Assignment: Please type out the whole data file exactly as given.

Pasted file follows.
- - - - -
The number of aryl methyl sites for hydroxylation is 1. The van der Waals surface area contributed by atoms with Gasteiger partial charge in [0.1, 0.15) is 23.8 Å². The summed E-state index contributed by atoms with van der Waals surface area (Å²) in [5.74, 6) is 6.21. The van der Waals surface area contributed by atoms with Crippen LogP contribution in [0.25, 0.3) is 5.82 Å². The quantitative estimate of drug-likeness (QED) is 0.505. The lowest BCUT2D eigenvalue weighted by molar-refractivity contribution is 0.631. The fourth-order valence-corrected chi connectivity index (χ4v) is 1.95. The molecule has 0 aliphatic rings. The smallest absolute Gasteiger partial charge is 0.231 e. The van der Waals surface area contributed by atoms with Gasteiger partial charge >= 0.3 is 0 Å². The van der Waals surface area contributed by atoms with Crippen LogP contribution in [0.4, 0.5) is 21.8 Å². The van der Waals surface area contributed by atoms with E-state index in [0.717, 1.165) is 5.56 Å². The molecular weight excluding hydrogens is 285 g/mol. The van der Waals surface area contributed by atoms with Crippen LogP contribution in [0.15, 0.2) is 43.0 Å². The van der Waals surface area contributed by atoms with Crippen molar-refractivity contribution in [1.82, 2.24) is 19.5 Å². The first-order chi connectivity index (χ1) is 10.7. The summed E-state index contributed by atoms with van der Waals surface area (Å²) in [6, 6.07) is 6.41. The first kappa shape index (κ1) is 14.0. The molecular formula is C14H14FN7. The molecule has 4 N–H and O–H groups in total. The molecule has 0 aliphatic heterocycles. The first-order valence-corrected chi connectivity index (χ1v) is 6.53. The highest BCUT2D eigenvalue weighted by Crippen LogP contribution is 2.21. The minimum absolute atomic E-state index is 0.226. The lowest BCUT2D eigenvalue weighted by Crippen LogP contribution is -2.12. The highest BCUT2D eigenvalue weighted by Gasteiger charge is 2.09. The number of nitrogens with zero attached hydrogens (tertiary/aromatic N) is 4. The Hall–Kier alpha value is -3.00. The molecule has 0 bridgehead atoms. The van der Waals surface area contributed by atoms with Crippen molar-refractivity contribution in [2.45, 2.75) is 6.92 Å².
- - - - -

The number of aryl methyl sites for hydroxylation is 1. The van der Waals surface area contributed by atoms with Gasteiger partial charge in [0.1, 0.15) is 23.8 Å². The summed E-state index contributed by atoms with van der Waals surface area (Å²) in [5.74, 6) is 6.21. The van der Waals surface area contributed by atoms with Crippen LogP contribution in [0.25, 0.3) is 5.82 Å². The quantitative estimate of drug-likeness (QED) is 0.505. The lowest BCUT2D eigenvalue weighted by molar-refractivity contribution is 0.631. The fourth-order valence-corrected chi connectivity index (χ4v) is 1.95. The molecule has 0 aliphatic rings. The smallest absolute Gasteiger partial charge is 0.231 e. The van der Waals surface area contributed by atoms with Gasteiger partial charge >= 0.3 is 0 Å². The van der Waals surface area contributed by atoms with Crippen LogP contribution in [0.4, 0.5) is 21.8 Å². The van der Waals surface area contributed by atoms with E-state index in [0.717, 1.165) is 5.56 Å². The molecular weight excluding hydrogens is 285 g/mol. The van der Waals surface area contributed by atoms with Crippen LogP contribution in [0.15, 0.2) is 43.0 Å². The van der Waals surface area contributed by atoms with Crippen molar-refractivity contribution in [1.82, 2.24) is 19.5 Å². The first-order chi connectivity index (χ1) is 10.7. The summed E-state index contributed by atoms with van der Waals surface area (Å²) in [6, 6.07) is 6.41. The first kappa shape index (κ1) is 14.0. The molecular formula is C14H14FN7. The molecule has 4 N–H and O–H groups in total. The molecule has 0 aliphatic heterocycles. The first-order valence-corrected chi connectivity index (χ1v) is 6.53. The highest BCUT2D eigenvalue weighted by Crippen LogP contribution is 2.21. The minimum absolute atomic E-state index is 0.226. The lowest BCUT2D eigenvalue weighted by Crippen LogP contribution is -2.12. The highest BCUT2D eigenvalue weighted by Gasteiger charge is 2.09. The number of nitrogens with zero attached hydrogens (tertiary/aromatic N) is 4. The Hall–Kier alpha value is -3.00. The molecule has 0 bridgehead atoms. The van der Waals surface area contributed by atoms with Crippen molar-refractivity contribution in [2.45, 2.75) is 6.92 Å².